Decision : Closed after initial enquiries
Decision date : 15 May 2019
The Ombudsman's final decision:
Summary: We will not investigate this complaint about a data breach. The Information Commissioner’s Office is better placed to consider it. And Mrs Q may go to court if she would like compensation.
- The complainant, who I have called Mrs Q, complained that Brighton and Hove City Council’s Child Services breached her confidentiality after she reported her concerns about a child’s welfare.
The Ombudsman’s role and powers
- The Local Government Act 1974 sets out our powers but also imposes restrictions on what we can investigate.
- We investigate complaints about ‘maladministration’ and ‘service failure’. In this statement, I have used the word ‘fault’ to refer to these. We must also consider whether any fault has had an adverse impact on the person making the complaint. I refer to this as ‘injustice’. We provide a free service, but must use public money carefully. We may decide not to start or continue with an investigation if we believe there is another body better placed to consider this complaint. (Local Government Act 1974, section 24A(6), as amended)
- We normally expect someone to refer the matter to the Information Commissioner if they have a complaint about data protection. However, we may decide to investigate if we think there are good reasons. (Local Government Act 1974, section 24A(6), as amended)
- The law says we cannot normally investigate a complaint when someone could take the matter to court. However, we may decide to investigate if we consider it would be unreasonable to expect the person to go to court. (Local Government Act 1974, section 26(6)(c), as amended)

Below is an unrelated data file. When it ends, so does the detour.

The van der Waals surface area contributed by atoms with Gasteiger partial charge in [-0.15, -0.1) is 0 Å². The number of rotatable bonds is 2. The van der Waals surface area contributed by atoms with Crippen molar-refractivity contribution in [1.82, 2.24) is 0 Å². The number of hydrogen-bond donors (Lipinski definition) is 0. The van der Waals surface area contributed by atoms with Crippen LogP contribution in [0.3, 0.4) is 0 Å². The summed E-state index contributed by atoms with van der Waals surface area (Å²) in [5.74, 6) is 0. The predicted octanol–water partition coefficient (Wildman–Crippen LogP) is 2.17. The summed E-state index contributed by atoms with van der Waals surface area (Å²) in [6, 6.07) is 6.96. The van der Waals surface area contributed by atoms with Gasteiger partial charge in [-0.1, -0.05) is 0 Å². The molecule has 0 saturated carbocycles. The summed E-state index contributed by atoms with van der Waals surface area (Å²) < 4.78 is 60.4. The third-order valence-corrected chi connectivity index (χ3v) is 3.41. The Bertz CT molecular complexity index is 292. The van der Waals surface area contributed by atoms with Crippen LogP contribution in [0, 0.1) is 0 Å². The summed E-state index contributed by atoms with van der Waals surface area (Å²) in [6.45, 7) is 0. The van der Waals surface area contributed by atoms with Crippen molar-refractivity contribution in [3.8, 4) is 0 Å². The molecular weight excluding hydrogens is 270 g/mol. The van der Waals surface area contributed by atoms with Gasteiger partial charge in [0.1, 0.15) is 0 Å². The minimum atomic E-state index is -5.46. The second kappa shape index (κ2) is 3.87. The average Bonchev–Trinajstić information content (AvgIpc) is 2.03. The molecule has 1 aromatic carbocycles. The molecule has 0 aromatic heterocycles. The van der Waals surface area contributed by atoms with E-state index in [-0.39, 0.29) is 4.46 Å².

How I considered this complaint
- I considered the information Mrs Q provided. I considered Mrs Q’s response to a draft of this decision.
What I found
- The Information Commissioner’s Office has the power to take enforcement action against a council for a data breach.
- The County Court considers claims for compensation from people who have suffered damage, including distress, because of a data breach.
- Mrs Q reported her concerns about the welfare of a child to the Council’s Children’s Services. When Children’s Services investigated, an officer told the child’s parents Mrs Q was the person who had contacted the Council. Mrs Q said she is now being victimised by the child’s parents.
- Mrs Q complained to the Council. However, although an officer apparently admitted she had told the child’s parents Mrs Q had contacted Children’s Services, the Council later told Mrs Q there had been no breach of her confidentiality.
- Mrs Q would like compensation from the Council for the impact of its alleged data breach on her.
- We will not investigate this complaint.
- Mrs Q’s complaint is about a data breach. This is a matter the Information Commissioner’s Office can consider. It has the power to take enforcement action against the Council if it decides there has been a data breach. So the Information Commissioner’s Office is better placed to consider Mrs Q’s complaint.
- Mrs Q would like the Council to compensate her for the impact its alleged data breach on her. She may make a claim to the County Court for compensation. I think it would be reasonable for her to do so.
Investigator's decision on behalf of the Ombudsman